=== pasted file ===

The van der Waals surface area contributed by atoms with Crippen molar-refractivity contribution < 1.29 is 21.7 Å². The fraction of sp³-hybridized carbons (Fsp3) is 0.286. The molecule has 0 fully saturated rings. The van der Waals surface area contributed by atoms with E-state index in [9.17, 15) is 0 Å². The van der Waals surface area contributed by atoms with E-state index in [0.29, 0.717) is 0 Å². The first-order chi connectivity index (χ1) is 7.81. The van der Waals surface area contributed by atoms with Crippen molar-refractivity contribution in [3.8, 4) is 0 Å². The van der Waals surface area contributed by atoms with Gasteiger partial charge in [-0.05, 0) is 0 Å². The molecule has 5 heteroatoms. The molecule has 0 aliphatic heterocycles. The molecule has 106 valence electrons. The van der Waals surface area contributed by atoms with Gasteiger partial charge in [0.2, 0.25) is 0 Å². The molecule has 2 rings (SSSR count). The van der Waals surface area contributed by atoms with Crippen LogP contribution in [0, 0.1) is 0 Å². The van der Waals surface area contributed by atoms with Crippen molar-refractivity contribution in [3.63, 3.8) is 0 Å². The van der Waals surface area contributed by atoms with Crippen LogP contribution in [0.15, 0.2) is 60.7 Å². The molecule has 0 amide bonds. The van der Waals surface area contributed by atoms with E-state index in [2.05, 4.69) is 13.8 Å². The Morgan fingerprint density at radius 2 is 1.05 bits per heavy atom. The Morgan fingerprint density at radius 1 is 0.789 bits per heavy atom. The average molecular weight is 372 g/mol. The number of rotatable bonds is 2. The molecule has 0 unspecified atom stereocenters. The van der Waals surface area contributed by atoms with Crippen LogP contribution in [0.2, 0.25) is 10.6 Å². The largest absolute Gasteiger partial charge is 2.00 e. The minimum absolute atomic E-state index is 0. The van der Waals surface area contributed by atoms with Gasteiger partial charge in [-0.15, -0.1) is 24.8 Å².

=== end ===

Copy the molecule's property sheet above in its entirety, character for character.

The van der Waals surface area contributed by atoms with Crippen molar-refractivity contribution < 1.29 is 21.7 Å². The fraction of sp³-hybridized carbons (Fsp3) is 0.286. The molecule has 0 fully saturated rings. The van der Waals surface area contributed by atoms with E-state index in [9.17, 15) is 0 Å². The van der Waals surface area contributed by atoms with E-state index in [0.29, 0.717) is 0 Å². The first-order chi connectivity index (χ1) is 7.81. The van der Waals surface area contributed by atoms with Crippen molar-refractivity contribution in [3.8, 4) is 0 Å². The van der Waals surface area contributed by atoms with Gasteiger partial charge in [-0.05, 0) is 0 Å². The molecule has 5 heteroatoms. The molecule has 0 aliphatic heterocycles. The molecule has 106 valence electrons. The van der Waals surface area contributed by atoms with Gasteiger partial charge in [0.2, 0.25) is 0 Å². The molecule has 2 rings (SSSR count). The van der Waals surface area contributed by atoms with Crippen LogP contribution in [0, 0.1) is 0 Å². The van der Waals surface area contributed by atoms with Crippen molar-refractivity contribution in [3.63, 3.8) is 0 Å². The van der Waals surface area contributed by atoms with Crippen LogP contribution in [0.15, 0.2) is 60.7 Å². The molecule has 0 amide bonds. The van der Waals surface area contributed by atoms with E-state index in [2.05, 4.69) is 13.8 Å². The Morgan fingerprint density at radius 2 is 1.05 bits per heavy atom. The Morgan fingerprint density at radius 1 is 0.789 bits per heavy atom. The average molecular weight is 372 g/mol. The number of rotatable bonds is 2. The molecule has 0 unspecified atom stereocenters. The van der Waals surface area contributed by atoms with Crippen LogP contribution in [0.2, 0.25) is 10.6 Å². The largest absolute Gasteiger partial charge is 2.00 e. The minimum absolute atomic E-state index is 0. The van der Waals surface area contributed by atoms with Gasteiger partial charge in [-0.15, -0.1) is 24.8 Å².